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About WhitewolfStark

  • Birthday February 15

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Noble (7/8)

  1. Not really how George works as a writer. Typically he has the message that one has to marry someone completely outside of one's own tribe to earn points in his greater writing universe. He has a lot of characters in his writing career who are frequently having sex with a woman or a man who looks exactly like them (only of the opposite gender), and it's typically a sign that the characters are stunted as individuals, narcissistic, and selfish. The critique being that they're so absorbed with themselves, that they like to have sex with a mirror image of themselves, essentially. It's a critique of all the old pairings of "boy/girl meets his/her exact match in the opposite gender and marries her or likes her upon first sight". You know like how Mickey Mouse and Minnie Mouse or Donald Duck and Daisy Duck are essentially the same characters, the only distinction between them being their genders. It's a trope that was very very popular in cartoons, but also our live action entertainment (I seem to recall every "chunky" or "overweight" couple find an equally "chunky" or "overweight" person to match off with (the second stepsister in the film Ever After, and her new beaux who's the Prince's Captain of the Guards fall into this category easily--the film going out of their way to hammer the point home by having the two dress up for the ball both in horse costumes and grazing over the banquet table each when meeting). GRRM in his writing frequently writes about how people need to move beyond finding such pairings, as "pairing off" in that manner only encourages the "us vs them" mentality he rails against if one only intermarries within one's own tribe, and one's own likeness. His argument being if we as a people only marry and interact with "people like us" how else are we ever going to understand "people not like us". And if we don't understand "people not like us", what's to stop us from seeing them with hostility, and eventually wage war against them? Nothing, is what GRRM typically answers, as societies that don't intermarry with outsiders are typically portrayed as backwards and dying cultures that are locked in a constant struggle against an "other" that they don't understand, and need to desperately learn this lesson if there's any hope for survival. That they don't learn the lesson typically means death, tragedy and destruction sooner or later in GRRM's universe. That the original plan was for a trilogy of books to have it start by a character (Ned) discovering and opposing an incestuous relationship between two individuals who are more typical of his greater ouvre (Cersei and Jaime), and have "corrupted the Kingdom" by planting their own children instead of the King's--only to originally intend to end said trilogy with a similar such relationship blossoming among his own "children" (one natural and one adopted) tells me everything that I need to know about the original idea of Jon and Arya--even if they are cousins, it's George's way of saying not much has changed over the course of the novels, beyond the people who sit on the throne. A rather depressing ending, truth be told. Personally, I'd prefer if Jon were to remain unattached at the end of the novels, or if he HAS to be with someone, put him with Val.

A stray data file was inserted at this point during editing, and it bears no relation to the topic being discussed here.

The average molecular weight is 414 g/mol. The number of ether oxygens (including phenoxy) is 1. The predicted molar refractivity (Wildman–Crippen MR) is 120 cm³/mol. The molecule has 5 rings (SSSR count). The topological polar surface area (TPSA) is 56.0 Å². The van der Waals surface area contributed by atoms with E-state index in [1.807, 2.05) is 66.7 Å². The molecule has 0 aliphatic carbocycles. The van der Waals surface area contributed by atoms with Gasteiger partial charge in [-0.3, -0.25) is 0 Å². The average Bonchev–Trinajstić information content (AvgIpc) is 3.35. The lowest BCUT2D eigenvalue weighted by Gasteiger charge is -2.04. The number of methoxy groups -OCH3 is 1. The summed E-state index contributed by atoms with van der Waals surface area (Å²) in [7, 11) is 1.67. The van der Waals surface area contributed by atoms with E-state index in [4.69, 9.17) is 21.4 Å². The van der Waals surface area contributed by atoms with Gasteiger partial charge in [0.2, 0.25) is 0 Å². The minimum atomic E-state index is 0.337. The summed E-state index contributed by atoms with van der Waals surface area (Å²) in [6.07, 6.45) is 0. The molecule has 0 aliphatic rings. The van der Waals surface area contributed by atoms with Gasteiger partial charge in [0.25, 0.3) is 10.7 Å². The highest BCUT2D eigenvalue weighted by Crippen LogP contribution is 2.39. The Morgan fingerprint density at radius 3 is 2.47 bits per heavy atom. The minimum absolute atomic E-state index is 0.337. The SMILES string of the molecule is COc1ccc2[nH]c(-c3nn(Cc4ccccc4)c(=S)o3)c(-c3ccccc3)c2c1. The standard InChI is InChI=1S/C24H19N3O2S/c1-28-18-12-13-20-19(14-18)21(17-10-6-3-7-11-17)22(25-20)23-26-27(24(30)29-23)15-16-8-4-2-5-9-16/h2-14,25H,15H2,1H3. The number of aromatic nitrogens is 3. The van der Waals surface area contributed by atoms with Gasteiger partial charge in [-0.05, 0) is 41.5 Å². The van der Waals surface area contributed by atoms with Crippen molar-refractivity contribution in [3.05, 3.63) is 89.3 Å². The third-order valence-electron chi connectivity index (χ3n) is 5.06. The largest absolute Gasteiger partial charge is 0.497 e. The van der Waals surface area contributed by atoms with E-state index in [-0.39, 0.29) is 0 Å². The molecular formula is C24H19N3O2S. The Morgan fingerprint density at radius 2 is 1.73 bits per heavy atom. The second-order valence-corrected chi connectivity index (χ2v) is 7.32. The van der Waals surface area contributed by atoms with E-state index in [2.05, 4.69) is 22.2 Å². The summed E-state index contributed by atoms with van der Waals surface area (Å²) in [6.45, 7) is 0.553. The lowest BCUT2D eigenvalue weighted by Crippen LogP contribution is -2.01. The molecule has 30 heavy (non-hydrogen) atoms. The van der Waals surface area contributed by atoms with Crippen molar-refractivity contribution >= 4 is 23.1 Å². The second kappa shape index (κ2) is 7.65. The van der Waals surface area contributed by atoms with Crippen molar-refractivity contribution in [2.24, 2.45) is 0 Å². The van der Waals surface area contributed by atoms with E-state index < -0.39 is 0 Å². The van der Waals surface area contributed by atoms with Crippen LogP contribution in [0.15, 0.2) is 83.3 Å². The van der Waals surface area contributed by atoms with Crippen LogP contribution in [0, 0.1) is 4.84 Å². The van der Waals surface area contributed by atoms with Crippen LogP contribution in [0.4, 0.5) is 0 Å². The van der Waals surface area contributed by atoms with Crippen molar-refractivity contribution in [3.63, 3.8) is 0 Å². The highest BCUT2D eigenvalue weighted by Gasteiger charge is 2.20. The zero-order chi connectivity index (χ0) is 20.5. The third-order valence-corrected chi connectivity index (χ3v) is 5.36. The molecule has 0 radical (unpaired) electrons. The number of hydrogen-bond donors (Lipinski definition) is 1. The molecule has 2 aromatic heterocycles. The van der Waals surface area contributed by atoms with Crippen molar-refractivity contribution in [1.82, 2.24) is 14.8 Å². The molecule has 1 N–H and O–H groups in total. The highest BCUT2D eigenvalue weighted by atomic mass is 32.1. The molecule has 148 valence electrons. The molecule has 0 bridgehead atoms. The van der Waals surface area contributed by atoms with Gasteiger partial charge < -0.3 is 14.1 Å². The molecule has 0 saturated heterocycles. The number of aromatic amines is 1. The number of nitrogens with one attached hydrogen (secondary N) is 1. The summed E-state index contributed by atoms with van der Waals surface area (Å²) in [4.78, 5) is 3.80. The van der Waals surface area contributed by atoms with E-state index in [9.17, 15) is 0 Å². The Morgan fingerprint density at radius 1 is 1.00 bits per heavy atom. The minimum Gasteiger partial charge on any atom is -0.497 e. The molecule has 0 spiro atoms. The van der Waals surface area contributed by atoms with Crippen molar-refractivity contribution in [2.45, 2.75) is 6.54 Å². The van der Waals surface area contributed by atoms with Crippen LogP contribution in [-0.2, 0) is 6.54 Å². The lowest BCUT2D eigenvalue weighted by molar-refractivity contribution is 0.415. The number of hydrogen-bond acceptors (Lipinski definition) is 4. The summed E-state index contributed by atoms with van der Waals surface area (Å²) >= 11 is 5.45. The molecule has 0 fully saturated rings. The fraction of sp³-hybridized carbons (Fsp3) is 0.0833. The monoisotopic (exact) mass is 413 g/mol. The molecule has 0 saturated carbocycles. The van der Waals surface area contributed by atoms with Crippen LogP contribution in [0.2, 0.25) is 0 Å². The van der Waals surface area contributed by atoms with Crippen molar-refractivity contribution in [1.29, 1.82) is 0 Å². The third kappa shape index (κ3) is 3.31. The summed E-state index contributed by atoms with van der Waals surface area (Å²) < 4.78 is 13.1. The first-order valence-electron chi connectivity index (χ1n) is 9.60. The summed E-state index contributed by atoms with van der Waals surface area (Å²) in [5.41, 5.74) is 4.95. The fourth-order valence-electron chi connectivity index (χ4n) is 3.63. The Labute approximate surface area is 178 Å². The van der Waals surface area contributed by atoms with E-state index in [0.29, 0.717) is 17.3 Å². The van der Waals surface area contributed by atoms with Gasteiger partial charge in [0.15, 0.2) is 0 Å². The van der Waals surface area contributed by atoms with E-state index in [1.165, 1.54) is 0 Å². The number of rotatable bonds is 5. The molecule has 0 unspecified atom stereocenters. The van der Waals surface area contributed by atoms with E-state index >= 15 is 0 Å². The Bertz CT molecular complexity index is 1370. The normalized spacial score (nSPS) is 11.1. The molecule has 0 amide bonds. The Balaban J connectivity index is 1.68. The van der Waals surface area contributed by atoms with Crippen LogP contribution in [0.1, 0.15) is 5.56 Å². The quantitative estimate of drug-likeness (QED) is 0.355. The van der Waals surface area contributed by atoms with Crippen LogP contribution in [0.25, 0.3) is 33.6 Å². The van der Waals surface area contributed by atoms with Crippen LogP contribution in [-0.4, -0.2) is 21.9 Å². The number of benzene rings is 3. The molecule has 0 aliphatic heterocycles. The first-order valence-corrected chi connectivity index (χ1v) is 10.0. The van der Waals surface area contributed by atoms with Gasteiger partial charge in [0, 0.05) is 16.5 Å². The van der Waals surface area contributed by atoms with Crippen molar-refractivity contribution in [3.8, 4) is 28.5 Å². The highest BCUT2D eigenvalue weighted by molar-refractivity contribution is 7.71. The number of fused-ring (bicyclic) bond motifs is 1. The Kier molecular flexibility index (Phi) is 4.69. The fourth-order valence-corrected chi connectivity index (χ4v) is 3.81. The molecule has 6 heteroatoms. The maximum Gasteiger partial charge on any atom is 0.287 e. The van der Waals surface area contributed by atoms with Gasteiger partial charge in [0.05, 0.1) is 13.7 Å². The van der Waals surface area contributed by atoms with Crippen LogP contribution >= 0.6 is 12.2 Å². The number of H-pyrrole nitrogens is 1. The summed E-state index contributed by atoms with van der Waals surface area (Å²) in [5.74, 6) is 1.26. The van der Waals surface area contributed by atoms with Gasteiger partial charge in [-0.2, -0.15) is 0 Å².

2. 4. It could have been worse. Show!Dorne is at this point not worth watching.
  3. Season Three, Mel and Stannis have a disagreement on how to sacrifice Gendry. Stannis says to just do it and be done with it (no need to torture the boy by dressing him up and lying to him). Mel says that if the "lamb" sees the knife and knows it's about to be killed, fear settles into its bones and it's a tainted sacrifice. And that she has done many sacrifices and the lamb has never seen the knife coming. It shows that Stannis is taking Mel's way--and I thought Stephen Dillane did a great job at depicting how it was killing him--though I think with another episode or so they could have expanded just how desperate their situation was to better develop this. And I think they could have had a better father-daughter relationship before this season, doing it now just feels like catch up.